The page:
While many of us know better than to think that winter is totally over, its grip on all of us is certainly waning. The softening soil and emerging buds are proof that life will soon resume – and along with all of spring’s wonders come fleas and ticks.
Parasite prevention for pets is fundamental all year long, but the arrival of warmer months makes it even more important. True Care Veterinary Hospital is here to help you make the right choices for your pet, and keep pests at paw’s length.
The Truth About Ticks
There are numerous types of ticks out there, but approximately half of all the deer ticks in New Jersey are infected with Lyme disease. Borrelia burgdorferi, or the bacteria responsible for Lyme disease, is spread between infected animals, such as the white-footed mouse, through the bite of a tick.
Part of the arachnid family, ticks lay in wait on leaves or blades of grass to attach to prey moving by. For the easiest blood meal possible, ticks have barbed hooks on the front legs, a mouth with a serrated edge, and a straw-like tube that anchors to the host.
The risk of being bitten by an infected tick is highest during the summer when the great outdoors beckons us all.
What To Watch Out For
It can take anywhere between 48-72 hours for Lyme disease to be fully transmitted from an infected tick to it’s host. Please inspect your pet’s coat, skin, paws, and ears directly following time outside, and let us know if your pet has the following symptoms:
- Swollen lymph nodes
- Loss of appetite
Depending on your dog’s lifestyle we may suggest that he or she receive the Lyme disease pet vaccine. Unfortunately, it’s not presently available for felines, but taking preventative measures in your yard and surrounding areas can help reduce the numbers of possible ticks.
Oh, Geez: Fleas!
Fleas can be excessively irritating, and your pet’s skin can develop allergic dermatitis. Intense scratching, licking, and biting can result in raw, infected hotspots. Anemia, tapeworms, and a painful existence can also follow a flea infestation, making total prevention your pet’s best defense.
Some flea medications can be dangerous if administered incorrectly. Please let us help you find the right product for your pet’s breed, age, and weight.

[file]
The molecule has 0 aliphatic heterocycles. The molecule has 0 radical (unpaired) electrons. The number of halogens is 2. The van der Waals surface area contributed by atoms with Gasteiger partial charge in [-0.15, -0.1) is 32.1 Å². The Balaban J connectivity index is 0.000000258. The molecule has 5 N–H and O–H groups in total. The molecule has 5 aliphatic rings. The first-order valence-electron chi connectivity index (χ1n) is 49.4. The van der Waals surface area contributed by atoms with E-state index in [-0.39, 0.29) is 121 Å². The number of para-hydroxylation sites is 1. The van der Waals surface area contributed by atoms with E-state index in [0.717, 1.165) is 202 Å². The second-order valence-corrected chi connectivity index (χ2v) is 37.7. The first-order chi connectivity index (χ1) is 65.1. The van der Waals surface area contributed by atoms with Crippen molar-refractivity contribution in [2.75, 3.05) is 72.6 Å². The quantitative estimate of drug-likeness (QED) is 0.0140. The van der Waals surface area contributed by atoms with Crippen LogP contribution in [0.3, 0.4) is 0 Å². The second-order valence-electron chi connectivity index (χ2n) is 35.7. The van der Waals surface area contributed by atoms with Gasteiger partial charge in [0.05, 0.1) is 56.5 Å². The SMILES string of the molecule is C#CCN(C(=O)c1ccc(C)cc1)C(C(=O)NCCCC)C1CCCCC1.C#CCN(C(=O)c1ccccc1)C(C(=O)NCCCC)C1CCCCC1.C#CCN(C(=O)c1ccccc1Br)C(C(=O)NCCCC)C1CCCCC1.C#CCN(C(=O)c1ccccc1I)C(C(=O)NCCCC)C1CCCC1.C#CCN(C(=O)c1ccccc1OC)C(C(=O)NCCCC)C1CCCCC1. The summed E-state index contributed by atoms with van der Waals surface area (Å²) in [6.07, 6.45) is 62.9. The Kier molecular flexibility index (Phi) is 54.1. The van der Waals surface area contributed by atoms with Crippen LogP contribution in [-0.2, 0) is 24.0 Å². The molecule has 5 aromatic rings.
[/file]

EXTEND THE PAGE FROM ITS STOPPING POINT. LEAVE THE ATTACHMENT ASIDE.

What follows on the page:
Parasite Prevention For Pets
Wondering when the last time your pet received protection against fleas and ticks? Access your pet’s records to learn more.
Our veterinarians and staff are always happy to answer any of your questions related to parasite prevention for pets. Please give us a call to give your pet the best possible start to the warmer weather and fun-filled seasons ahead.
Doctor Tullio is a kind, caring gentleman who has cared for my cocker spaniels for many years now. He has always been helpful‚ honest‚ and understanding with my pets and me. He is a man I trust completely and have and do refer others to him. Any pet owner can feel safe and secure in trusting their beloved pets to his skilled hands.
—Margaret Rowe‚ Howell‚ NJ
Molly and Oscar have been patients of Dr. Tullio for several years. I have been very pleased with his care‚ his expertise‚ and his understanding with my two Wheatens. Dr. Tullio has been quick to diagnose any issues and remedy all of the problems we’ve had. I look forward to many more years working with Dr. Tullio. I wish him well in his venture.
Dr. Tullio has always treated our dogs with great knowledge‚ care‚ and compassion‚ and we have grown to know him quite well. We have been so completely impressed with Dr. Tullio’s consistent excellence in care and services that we wanted to share our experience with others. We are pleased to recommend as the place to go for both quality treatment and compassionate care for your furry family members.
When my parents’ dog Kya died very suddenly a few years ago‚ their regular vet was not at work that day. But thankfully‚ Dr. Tullio was and treated my parents and their dog as if he was their doctor for the past 15 years—doing everything he could to try and revive Kya and by being so compassionate to my parents in the waiting room after having to deliver the sad news. We truly can’t say enough nice things about Dr. Tullio and can’t wait for him to open his new facility! Thank you.
—Lori Forrest & Bob Leahy